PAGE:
It's not what you say but how you say it

The Edith Cavell Bridge over the Shotover River.
The Edith Cavell Bridge over the Shotover River.
Edith Lousia Cavell herself.
Edith Lousia Cavell herself.
P.G. Wodehouse.
P.G. Wodehouse.
Spike Milligan.
Spike Milligan.

You will have heard many times the politician who thinks ''referendum'' is pronounced ''refrendum''.

No great harm done, perhaps, as we all know what the poor fellow is talking about, even if he doesn't.

So, does pronunciation matter? It did in the case of the American at Los Angeles airport who asked for a ticket to Oakland, near San Francisco, but ended up in Auckland.

I suspect not many people take any interest in how words are pronounced but I have Vocalis pedanticus, a serious affliction in which the sufferer sometimes allows the sound of words to assume more importance than their actual meaning.

If someone says ''Gis-BORN'' I shudder, although I know full well they are simply referring to what I call ''Gis-BIN''.

My introduction to the pronunciation issue came when I was working at the post office during the school holidays.

On Saturdays the young ladies who phoned telegram messages were given the day off. They worked in ''the bureau'' (a small private room where they were safe from the leering and suggestive comments of pubescent telegram delivery boys).

One Saturday I was told to phone a message to a hotel in Waimate. I got through and asked, ''Is that the New Citroen Hotel?''The guffaws from the receptionist at the New Criterion Hotel ring in my ears still.

The affliction makes me especially sensitive to American pronunciation. Within that generally unpleasant style of speaking there are many ''fingernail-on-blackboard'' sounds, perhaps none uglier than ''sked-jule''.

Even worse is talking to someone who keeps saying ''sked-jule'' while I keep saying ''shed-ule''. The tragedy is that the other character doesn't even realise two different pronunciations of the same word are at play in the one conversation.

The American behemoth means that those delicate flowers, New Zealand English and New Zealandness, are being trampled to death under the roaring chariot of American words, pronunciations and mannerisms - how did we ever succumb to back-to-front baseball caps and hi-fives?

These days the American version of most words is the one we hear. I say ''KILL-o-meter'' but the rest of the country seems to prefer ''kill-OM-meter''.

No words are sacred, it seems. The rugby team I call the ''HURRA-kins'' have become the ''hurra-KANES'' and Australians (for many of whom English is a second language) appear to think the local team is called the 'hi-LAND-ers''.

This pronunciation fetish provided some drama recently (at least for me). You'll know of the Edith Cavell bridge at Arthurs Point near Queenstown. Nearby is a cafe called Cavell's and it was there I went for a cup of coffee recently, and excellent coffee it was.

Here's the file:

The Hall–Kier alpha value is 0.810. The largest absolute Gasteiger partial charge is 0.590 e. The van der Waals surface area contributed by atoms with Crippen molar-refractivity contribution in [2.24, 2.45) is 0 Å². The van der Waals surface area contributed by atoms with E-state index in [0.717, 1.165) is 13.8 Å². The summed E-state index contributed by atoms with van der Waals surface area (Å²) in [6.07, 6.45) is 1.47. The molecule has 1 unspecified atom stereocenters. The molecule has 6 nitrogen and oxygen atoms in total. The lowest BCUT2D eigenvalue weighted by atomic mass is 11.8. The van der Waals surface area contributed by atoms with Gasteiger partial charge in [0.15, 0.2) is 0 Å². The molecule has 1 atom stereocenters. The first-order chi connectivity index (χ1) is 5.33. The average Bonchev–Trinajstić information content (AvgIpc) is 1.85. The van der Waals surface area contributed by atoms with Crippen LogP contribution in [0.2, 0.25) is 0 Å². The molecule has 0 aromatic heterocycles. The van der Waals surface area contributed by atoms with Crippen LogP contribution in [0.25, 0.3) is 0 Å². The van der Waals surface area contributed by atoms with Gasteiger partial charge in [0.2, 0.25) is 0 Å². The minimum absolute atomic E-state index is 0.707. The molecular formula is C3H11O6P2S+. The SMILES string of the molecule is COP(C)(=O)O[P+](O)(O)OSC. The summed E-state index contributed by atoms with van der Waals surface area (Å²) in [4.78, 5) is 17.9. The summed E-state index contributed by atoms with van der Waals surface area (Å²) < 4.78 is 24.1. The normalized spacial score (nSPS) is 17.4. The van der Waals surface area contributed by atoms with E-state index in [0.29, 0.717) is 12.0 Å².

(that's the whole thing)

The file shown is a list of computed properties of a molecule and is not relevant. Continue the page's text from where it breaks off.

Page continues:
But I heard people talking about ''kav-ELLS'' cafe. To make sure, I asked around at the cafe and the helpful people at the nearby Shotover Jet office and, sure enough, the locals seemed to be calling the cafe ''kav-ELLS''.

I had been brought up on the story of the heroic British nurse executed by the Germans in the First World War. She was Edith ''CAV-ill''.

Historian Danny Knudson, in his biography (a copy of which is provided by the cafe for customers to learn more about the famous heroine) explains that Edith's father was a clergyman who did not want the family name pronounced as if it rhymed with ''hell'' and so insisted that the name be pronounced ''CAV-ill''.

Now, the verb cavil (pronounced ''CAV-ill'') means ''to carp'' or ''to raise unnecessary objections'' - not the type of association you want in a cafe dedicated to giving off pleasant and positive vibes.

''Kav-ELLS'' probably does that, as well as suggesting a sophisticated eatery in Montmartre.

Luckily, Edith Cavell's late father is unlikely to have an opportunity to dine at ''kav-VELLS'' so has been spared the anguish of hearing his name mispronounced. I wonder if the bridge itself is now generally called the ''Edith Kav-ELL Bridge''?

This business of pronouncing names is a minefield and it's best not to get too upset at anything you hear. One of the great humorists is P G Wodehouse (pronounced ''WOOD-house'') but many people insist on calling him ''WODE-house. Never mind, we all know whom we are talking about.

I was reminded that pronunciation may not be worth taking too seriously when I listened again to one of Spike Milligan's best sketches. It's called ''Word Power'' and in it the gravel-voiced Valentine Dyall interviews ''a man with an unusual hobby''.

The man is Milligan who is working his way through Webster's Dictionary learning the correct way to say every word listed there while admitting to having no interest in what the words actually mean.

The futility of it all is encapsulated in Milligan's emotional confession that his life was empty until he learned of ''the power of word 'pro-NOUN-ci-ation''.

Jim Sullivan is a Dunedin writer and broadcaster.

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